Last night on TV, Glenn interviewed two awful people. Actually, they used to be awful people but have since had pivot points and turned their lives completely around. These two men went from dealing drugs, gang violence, abusing women as pimps -- to upstanding, amazing men. How did they do it?
Well, it all starts with a pivot point. A moment in life where you decide to turn things around, to go from the darkness to the light.
"We have to find our first pivot point or a next pivot point. It’s really important, and believe me, the longer you deny it, the heavier your pivot point will be," Glenn said.
"I was just sitting in church a couple weeks ago, and I’m like I’m making the same mistakes with my younger children that I made with my older children. Help me. And then I’m starting to recount all the things that I’ve done wrong, and that’s what bogs us down. You’re like I can’t get there from here. Where I’m at, I can’t get to where you want me to be."
"That’s a lie, and I’m going to show you tonight. I’m going to demonstrate. I’m going to bring a couple of people on who will show you that if they got from where they were to where they are now, you certainly can do it. I certainly can do it. You’re going to meet two of the worst people on the planet," Glenn said.
After interviewing Chef Jesse Schenker, Glenn brought out John Turnipseed, a former gang leader, a drug dealer, and pimp. What was his pivot point?
"We would rob just about anything," John said of his criminal past. "Nursing homes were popular because they would have high levels of very strong drugs in them and family heirlooms, you know, jewelry and things that, you know, the nursing home residents would put up. You know, we had no conscience about where we got money from."
"Wow. So, what was your low? What was your pivot point? What was the lowest point for you?" Glenn asked.
"There was a couple of them. One was my first prostitute, my wife, ran off with another pimp, and I had a three-year-old son, and he killed my son, beat him to death," John said. "I was in jail, nothing I could do about it, didn’t know what I ever could have done about it. And another time I was involved with a robbery that went terribly wrong, and someone lost their life in it. So those were very low points for me. You know, those are the two things that I have a hard time wrestling with."
"Tell me the moment that you were on the ground where you’re like that’s it, I can’t do this anymore," Glenn pressed.
"That happened when I was 40 years of age. I’m 60 now. A news reporter was outside of the place that I found employment so that my probation officer wouldn’t put me back in prison, and I became a teacher. And he had found out about that I was working there and who I was, and I had eight felonies at the time and just an awful human being," he said. " He was going to expose me. He did expose me to the school and everything. And that’s that moment. That point in time for the first time in my life I actually felt ashamed. Got on the floor and started crying, barricaded myself in an office, wouldn’t come out, wouldn’t face them, didn’t know what to do, just started crying and crying. I cried and cried."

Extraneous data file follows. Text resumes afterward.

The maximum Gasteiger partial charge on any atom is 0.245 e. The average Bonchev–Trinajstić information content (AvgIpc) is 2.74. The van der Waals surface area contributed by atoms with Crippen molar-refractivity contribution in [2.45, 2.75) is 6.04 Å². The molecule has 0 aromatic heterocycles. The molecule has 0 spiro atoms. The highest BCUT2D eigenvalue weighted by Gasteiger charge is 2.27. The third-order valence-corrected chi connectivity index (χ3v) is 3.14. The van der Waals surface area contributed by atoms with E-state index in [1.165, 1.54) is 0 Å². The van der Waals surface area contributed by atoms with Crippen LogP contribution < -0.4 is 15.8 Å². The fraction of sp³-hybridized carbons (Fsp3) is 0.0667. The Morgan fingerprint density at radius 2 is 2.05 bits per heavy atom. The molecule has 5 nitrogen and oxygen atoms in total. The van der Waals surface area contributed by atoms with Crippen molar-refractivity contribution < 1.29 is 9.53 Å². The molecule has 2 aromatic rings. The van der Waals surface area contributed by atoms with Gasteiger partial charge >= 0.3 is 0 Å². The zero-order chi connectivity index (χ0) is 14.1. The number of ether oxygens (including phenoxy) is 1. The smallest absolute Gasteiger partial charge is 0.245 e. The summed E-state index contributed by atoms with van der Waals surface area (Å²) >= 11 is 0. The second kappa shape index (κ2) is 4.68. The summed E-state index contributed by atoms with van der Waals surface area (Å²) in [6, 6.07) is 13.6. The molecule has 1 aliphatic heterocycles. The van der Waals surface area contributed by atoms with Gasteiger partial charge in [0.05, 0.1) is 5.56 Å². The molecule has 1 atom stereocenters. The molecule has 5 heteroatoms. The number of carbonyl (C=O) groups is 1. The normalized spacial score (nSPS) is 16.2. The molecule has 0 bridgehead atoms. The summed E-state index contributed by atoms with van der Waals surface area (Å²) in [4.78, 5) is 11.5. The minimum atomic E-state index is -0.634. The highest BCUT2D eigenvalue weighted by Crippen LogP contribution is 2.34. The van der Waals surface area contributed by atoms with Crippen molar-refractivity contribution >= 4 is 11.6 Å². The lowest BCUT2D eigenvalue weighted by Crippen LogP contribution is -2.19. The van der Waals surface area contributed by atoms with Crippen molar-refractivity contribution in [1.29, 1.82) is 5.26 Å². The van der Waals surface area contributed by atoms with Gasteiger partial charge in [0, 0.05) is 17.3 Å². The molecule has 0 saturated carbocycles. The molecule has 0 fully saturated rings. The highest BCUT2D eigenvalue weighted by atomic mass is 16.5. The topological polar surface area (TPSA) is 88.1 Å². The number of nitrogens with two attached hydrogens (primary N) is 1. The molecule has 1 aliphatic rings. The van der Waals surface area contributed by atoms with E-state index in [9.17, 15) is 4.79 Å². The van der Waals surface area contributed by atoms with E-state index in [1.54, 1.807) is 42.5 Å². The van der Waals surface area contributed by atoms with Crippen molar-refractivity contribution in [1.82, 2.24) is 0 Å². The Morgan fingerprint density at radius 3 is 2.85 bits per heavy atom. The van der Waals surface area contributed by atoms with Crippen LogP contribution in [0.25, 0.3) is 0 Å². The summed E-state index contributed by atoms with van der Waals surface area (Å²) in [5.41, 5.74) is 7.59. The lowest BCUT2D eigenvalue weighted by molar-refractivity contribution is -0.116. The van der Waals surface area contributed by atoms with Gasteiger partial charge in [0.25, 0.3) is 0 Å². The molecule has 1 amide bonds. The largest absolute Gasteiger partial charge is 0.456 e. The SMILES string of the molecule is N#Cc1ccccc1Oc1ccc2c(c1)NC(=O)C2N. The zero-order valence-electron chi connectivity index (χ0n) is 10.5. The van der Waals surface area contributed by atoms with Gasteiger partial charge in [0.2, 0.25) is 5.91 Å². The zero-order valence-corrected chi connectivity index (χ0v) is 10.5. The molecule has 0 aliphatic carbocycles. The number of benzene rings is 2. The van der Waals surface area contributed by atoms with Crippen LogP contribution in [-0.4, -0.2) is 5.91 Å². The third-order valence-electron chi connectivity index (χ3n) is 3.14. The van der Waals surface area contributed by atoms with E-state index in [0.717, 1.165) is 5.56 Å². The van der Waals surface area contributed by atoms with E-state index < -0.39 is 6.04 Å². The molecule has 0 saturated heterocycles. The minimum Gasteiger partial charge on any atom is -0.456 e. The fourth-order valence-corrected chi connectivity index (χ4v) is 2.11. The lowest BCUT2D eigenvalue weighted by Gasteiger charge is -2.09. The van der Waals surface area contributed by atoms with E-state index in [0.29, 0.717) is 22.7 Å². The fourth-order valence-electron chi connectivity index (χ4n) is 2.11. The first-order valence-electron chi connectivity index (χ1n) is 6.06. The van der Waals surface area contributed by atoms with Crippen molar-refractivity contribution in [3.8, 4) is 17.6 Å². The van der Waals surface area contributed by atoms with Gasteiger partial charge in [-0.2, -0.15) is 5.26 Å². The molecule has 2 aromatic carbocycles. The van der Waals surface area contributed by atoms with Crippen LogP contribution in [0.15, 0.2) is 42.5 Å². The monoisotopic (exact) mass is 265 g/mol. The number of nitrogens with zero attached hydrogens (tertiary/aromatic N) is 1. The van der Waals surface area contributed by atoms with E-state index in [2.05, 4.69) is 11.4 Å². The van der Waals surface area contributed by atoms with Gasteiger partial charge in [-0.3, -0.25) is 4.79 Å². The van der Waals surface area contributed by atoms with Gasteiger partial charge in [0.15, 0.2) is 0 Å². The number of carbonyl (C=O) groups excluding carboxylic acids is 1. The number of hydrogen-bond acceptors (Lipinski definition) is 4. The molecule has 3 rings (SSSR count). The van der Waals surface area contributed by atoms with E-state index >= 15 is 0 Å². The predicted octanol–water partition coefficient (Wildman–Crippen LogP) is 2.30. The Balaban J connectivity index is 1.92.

So what did he do?
"My grandmother had told me a long time ago, and I had lost faith in it when I was like six or seven years old that if I ever got into a place and ever was in so much trouble I didn’t know what to do to call out to Jesus. And I didn’t have anything else to do. Suicide was the only other option I had, but I didn’t have anything to do it with. And that’s what I remembered, and that’s what I did."
"That was 20 years ago, 21 years ago, and I’m helping people now. I have not committed a crime since then. I’m a minister. I’m proud of that. My grandmother wanted me to be one, and I became one. But I help men a lot like myself. I go out and talk to prostitutes and pimps about changing their life, and a lot of them have changed their life," John continued.
"I go out and talk to kids that have gotten in trouble for the first time. That’s my favorite type of work is to find kids that are on the edge and start working with them. I’m working with about eight young men right now, and you know, it takes a lot of energy, but it’s well worth it to see those young men start to turn their life around before they get to the point that I was at."